The Embroiderer's Story

Thanksgiving 2008

November 27th, 2008 by Jill Hall

You may remember from last year that part of my Thanksgiving tradition is helping Die get into her Victorian dress for Plimoth’s 1863 dinners.

This year Die has a new outfit. Doesn’t she look great? There was less for me to do – no lacing theĀ  black cord through the button shanks – but more time to admire. There’s one more Victorian dinner tomorrow afternoon so she’ll get to wear it again.

I don’t know why the thumbnail photo is not centered, but if you click on it you’ll get the whole image.

The next picture is the dessert table in the interpreters’ lounge. It’s a potluck meal with the main parts supplied by the foodways department and the sides and desserts by everybody. I especially love Marcia’s apples and cheddar side dish (of course it’d be a Marcia dish) and look forward to it every year.

If you closed your eyes in the lounge, you’d never know you weren’t home; people are sipping coffee, sampling dessert and discussing whether the Pats can get to the Super Bowl without Brady (even odds, which is better than you’d have gotten in the lounge a few weeks ago).

After a week of colder-than-normal temperatures, the Thanksgiving weather gods were kind and we had a mild day for our visitors to enjoy the outdoor sites. There was so much activity in the 1627 Village this year that I didn’t get to the Wampanoag Homesite. There were two 1627-style church services, Native men visiting Edward Winslow, and a staged fight between two colonists over a girl. They were fighting over Lydia Hickes (Whitney) who is getting married to one of the pugilists on Saturday (pretend wedding). This is the event for which I promised the pink waistcoat. Whitney checked on it this lunchtime. It’ll be done. I finished the stab-stitching today and I only have a couple of hours worth of buttonholes and buttons left to do. Apparently the other colonist (also a single man) made a comment about Lydia, which led to the wrestling match. I especially enjoyed the scolding they got from Captain Standish, who marched down the hill to break up the fight. (“Pick up your hats, Pick up your teeth, Stand up like men and don’t let me catch you at this again.” They were suitably cowed.

All in all, a good day. I hope yours was as well.

I’ll be posting new blogs as usual for the next couple of weeks, then every other day starting December 10th through the New Year, but will be taking some vacation from the office around the holidays. If you need to get in touch please leave a message in the comments or send a note to my home email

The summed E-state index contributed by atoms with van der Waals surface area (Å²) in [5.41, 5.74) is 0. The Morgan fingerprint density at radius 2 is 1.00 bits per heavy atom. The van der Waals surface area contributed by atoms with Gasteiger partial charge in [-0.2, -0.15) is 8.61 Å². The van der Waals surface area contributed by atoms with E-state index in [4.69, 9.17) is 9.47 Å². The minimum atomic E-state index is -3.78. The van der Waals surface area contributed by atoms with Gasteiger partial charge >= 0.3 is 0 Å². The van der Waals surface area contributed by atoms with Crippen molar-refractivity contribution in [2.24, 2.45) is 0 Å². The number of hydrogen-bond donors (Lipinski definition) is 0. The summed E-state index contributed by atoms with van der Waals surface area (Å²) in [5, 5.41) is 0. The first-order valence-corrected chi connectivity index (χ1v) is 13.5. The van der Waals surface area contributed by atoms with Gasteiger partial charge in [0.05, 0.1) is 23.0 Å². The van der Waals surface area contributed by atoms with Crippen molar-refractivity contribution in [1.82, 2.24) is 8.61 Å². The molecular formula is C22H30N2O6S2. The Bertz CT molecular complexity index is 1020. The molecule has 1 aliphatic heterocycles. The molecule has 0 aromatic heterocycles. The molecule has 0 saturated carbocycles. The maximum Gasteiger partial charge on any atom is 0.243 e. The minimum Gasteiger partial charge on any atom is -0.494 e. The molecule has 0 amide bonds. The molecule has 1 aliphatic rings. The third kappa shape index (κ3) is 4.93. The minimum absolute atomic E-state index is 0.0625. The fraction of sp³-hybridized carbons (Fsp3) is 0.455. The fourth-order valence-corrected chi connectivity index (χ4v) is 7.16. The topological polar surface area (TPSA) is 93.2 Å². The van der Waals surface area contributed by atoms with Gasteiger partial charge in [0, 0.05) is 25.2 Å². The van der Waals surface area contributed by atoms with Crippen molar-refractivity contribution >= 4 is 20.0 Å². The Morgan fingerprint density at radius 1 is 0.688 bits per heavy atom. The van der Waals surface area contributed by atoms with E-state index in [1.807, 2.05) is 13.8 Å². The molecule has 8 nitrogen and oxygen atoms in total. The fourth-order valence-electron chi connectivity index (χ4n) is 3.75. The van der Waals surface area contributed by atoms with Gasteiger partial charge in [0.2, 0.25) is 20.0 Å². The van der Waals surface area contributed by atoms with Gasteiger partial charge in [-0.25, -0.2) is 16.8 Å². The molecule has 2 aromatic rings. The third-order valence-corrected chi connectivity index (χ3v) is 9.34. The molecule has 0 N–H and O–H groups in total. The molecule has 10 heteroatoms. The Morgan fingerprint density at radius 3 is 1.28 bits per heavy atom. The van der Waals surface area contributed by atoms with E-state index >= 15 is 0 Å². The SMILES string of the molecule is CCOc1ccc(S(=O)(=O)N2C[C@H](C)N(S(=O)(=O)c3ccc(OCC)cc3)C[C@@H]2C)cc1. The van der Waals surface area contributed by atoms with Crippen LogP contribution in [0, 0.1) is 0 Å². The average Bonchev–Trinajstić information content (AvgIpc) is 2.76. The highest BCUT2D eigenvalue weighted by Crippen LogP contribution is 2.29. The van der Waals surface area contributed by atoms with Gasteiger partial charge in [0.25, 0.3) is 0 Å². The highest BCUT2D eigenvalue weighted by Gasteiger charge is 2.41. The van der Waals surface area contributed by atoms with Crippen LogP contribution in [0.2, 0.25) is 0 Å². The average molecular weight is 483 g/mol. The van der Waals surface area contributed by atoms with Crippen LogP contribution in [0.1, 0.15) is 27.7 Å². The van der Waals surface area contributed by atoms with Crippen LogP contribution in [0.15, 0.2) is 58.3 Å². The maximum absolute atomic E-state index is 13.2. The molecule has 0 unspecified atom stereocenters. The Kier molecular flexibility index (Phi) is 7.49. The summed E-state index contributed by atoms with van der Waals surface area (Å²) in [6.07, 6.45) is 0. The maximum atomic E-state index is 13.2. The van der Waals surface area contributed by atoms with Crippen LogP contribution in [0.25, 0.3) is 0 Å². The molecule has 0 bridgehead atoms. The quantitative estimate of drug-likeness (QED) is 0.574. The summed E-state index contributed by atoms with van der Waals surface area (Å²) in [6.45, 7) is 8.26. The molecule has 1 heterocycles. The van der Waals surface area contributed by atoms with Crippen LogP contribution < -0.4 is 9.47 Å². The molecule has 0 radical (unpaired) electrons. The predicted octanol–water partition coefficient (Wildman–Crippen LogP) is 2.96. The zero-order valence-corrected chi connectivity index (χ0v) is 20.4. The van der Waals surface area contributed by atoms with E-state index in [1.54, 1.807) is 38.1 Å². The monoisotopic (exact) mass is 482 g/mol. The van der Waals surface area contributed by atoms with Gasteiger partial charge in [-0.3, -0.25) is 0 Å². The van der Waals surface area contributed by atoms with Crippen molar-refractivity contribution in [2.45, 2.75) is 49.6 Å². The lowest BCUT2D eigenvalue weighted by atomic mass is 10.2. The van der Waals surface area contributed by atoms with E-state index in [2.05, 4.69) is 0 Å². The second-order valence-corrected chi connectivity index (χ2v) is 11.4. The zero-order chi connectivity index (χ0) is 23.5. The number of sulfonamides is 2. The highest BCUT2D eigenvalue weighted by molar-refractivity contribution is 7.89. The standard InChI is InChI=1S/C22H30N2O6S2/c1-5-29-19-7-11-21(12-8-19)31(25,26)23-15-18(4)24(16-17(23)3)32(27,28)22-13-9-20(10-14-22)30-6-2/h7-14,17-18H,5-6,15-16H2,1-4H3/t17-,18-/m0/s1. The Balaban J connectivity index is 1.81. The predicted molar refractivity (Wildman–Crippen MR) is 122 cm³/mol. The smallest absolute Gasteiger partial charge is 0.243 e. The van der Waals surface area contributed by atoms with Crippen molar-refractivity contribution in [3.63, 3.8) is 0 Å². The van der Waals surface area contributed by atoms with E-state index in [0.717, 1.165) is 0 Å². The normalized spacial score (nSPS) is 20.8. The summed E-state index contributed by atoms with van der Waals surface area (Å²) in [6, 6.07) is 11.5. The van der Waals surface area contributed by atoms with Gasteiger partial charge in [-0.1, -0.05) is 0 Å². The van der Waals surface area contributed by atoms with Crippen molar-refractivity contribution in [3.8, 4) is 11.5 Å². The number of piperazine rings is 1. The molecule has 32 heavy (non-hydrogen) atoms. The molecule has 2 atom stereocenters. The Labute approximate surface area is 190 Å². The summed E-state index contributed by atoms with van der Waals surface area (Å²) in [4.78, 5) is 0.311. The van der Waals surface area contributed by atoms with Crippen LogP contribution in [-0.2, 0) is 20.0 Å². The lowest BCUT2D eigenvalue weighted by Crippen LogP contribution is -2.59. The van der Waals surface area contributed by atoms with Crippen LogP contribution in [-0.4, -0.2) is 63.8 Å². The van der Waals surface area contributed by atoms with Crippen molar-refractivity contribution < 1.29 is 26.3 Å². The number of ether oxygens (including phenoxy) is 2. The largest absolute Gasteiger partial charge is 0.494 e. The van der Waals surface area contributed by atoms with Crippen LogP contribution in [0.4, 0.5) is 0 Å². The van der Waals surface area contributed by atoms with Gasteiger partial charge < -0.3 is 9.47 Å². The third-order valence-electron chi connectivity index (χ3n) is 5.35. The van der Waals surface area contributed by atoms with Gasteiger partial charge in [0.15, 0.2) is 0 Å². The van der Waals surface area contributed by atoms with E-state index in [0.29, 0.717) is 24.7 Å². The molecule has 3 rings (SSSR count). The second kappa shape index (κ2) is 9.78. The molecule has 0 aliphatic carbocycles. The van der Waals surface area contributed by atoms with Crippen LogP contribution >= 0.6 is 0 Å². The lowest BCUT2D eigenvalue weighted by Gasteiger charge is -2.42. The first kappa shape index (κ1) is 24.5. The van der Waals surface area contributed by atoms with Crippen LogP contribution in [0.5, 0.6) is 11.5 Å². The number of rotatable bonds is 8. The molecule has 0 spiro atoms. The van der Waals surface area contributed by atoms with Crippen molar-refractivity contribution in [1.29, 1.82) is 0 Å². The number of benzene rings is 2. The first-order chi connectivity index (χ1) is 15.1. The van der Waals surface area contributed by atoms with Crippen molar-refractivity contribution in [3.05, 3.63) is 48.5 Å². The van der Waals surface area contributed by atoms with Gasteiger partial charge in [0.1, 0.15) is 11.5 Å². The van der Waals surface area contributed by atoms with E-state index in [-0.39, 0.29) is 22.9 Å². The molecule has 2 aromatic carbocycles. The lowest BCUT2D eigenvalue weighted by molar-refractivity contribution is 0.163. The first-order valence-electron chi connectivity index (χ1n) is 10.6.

Tags: , , , , , , , , , , , , , , ,

2 Responses to “Thanksgiving 2008”

  1. Colleen says:

    I hope you all enjoyed your Thanksgivings!

    I have a question…what do you use for magnifying lights? My MIL is looking for a new one. She had a hang-around-the-neck light with round lens she liked, but it went missing, and the replacement broke immediately. Which ones do you like and where do you get them?

    Thank you

  2. Linda Vinson says:

    Happy Thanksgiving Day to everyone!

    I like the new Mighty Bright magnifier/light. It’s a small floor lamp with a good-sized magnifying lens and 12 LED lights that never need replacing. It’sjust the right size to sit beside a stitching chair and bend over to put the light between you and your work. It can be plugged into a wall or run on batteries. It costs about $100 at most needlework shops and is well worth the price.

    I found a photo at Amazon where they have it for 89.95, but let me make a plea to check your local needlework shop first. You might pay $10 more, but I think it’s important for us to keep our local shops financially healthy. These are tough times for everyone, but just think if your shop closed like so many others around the country. If your local shop doesn’t have it, I know that it’s available at Attic Needlework and Nordic Needle. *putting soapbox back behind the counter now*

Leave a Reply

© 2003-2011 Plimoth Plantation. All rights reserved.

Plimoth Plantation is a not-for-profit 501 (c)3 organization, supported by admissions, grants, members, volunteers, and generous contributors.